She did misquote me. I admit, I’ve never seen a month old infant nod. What I have seen are infants only weeks old taking in certain words or phrases that we repeat from birth, then indicating they understand by demonstrating their readiness to be picked up – arching their backs and/or tightening their bodies in preparation to be lifted. The idea seemed farfetched to me, too, even laughable, until I tried it.
Perceiving babies as worthy of respectful communication requires a leap of faith that most either don’t consider or aren’t willing to take. But if we can suspend our skepticism and take the plunge, it often leads to a radical, life-changing conversion.
I have been meaning to write to you for a while. My wife is crazy about your stuff and to hear it second hand sounded to me like some serious hippy Mumbo jumbo. Talk to and treat an infant like person? They don’t even understand English, I thought! However, I read your book and thought it made sense. Thank God I read it when she was little. Diaper changes are a piece of cake now. I let her know what I am doing, what to expect, and treat her with dignity and respect. All my interactions are guided now by this philosophy. I had feared speaking in this way would be formulaic and contrived. Quite the opposite. I feel my interactions are more genuine because I speak to her in the manner I would want to be spoken to. This has carried to my work as an ER doc. I now speak respectfully to children, let them know what is coming. I know it’s not the point of your work, but it makes my job so much easier! I have to spend half the time with wiggling children because they usually comply with my requests! So…thanks a lot!
Dr. Steve Kraunz
Dr. Kraunz’s note was encouraging on many levels, but what inspired me to share about it was his comment: “…I know it’s not the point of your work, but it makes my job so much easier!”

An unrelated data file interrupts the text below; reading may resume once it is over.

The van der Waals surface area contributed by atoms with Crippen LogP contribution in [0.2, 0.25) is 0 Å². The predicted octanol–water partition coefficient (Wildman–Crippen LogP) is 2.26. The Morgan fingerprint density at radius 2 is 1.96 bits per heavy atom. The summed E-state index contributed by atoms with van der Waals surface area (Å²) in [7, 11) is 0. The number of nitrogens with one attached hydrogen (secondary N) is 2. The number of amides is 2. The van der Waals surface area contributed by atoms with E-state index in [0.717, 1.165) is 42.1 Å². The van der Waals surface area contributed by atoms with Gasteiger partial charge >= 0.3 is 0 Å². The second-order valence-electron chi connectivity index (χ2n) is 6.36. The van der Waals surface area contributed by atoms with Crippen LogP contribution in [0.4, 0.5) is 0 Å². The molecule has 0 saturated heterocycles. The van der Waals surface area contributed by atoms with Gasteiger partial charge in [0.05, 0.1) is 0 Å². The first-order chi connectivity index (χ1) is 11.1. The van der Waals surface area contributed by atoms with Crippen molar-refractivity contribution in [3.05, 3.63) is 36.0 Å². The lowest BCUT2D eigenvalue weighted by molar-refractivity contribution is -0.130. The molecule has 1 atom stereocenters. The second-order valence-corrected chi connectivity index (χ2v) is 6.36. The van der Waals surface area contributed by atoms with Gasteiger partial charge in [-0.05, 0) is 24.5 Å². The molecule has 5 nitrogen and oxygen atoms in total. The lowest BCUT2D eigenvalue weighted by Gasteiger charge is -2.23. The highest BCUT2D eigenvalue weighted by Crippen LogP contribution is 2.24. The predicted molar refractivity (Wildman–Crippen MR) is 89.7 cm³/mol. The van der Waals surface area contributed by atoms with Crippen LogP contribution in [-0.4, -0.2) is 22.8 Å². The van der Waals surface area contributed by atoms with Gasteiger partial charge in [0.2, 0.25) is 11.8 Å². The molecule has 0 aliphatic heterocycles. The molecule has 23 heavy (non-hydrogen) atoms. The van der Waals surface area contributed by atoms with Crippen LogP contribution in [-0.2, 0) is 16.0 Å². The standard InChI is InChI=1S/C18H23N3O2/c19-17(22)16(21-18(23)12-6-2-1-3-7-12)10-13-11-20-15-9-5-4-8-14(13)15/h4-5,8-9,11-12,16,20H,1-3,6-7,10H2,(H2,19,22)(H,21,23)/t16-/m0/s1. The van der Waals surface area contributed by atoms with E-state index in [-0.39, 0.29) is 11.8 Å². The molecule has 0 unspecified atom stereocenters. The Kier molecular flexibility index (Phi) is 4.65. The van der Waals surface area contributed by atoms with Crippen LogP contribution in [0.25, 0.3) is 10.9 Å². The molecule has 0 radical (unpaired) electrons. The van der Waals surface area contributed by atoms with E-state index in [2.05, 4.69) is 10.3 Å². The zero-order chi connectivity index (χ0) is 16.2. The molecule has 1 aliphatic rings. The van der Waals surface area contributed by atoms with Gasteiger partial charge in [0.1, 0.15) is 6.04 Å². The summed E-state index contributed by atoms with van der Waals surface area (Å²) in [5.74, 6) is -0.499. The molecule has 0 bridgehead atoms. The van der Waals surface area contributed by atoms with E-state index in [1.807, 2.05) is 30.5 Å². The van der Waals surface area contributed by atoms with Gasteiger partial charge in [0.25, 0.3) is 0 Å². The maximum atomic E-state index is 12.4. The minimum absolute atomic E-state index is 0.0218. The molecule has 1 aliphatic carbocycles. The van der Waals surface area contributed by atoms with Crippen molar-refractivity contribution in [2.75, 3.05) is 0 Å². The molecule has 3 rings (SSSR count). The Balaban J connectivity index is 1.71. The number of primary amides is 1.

Making our lives with children easier is the point of my work for parents and caregivers, especially, but also for anyone that interacts with kids. Like all of us, children are far more inclined to trust and cooperate with people who communicate with them respectfully.
Respectful practices also make parenting easier in these key ways:
We clear away the clutter of parenting gimmicks, gadgets, and control tactics, simplifying our job and clarifying the most wonderful part of our role as parents, which is to become intimately acquainted with a new and important person with whom we will share our life. She’s no passive, mindless blob or Mini-Me. We recognize her as a separate individual ready to actively participate in her life and relationships.
This approach differs from those that suggest infants are still fetuses and need to be tucked away, confined, and swaddled as if they are still in the womb; or those that advise parents to “turn off cries as easily as flipping a switch;“ or encourage tricks and distractions for infants and toddlers when they are doing something we don’t want them to do. These practices might seem easier and more convenient in the moment, but transitioning out of these habits and mindsets can be intensely challenging. If we’ve been managing our children from day one, then when (and how) do we suddenly switch gears and perceive them as capable of developing skills, learning, entertaining themselves, or expressing their emotions?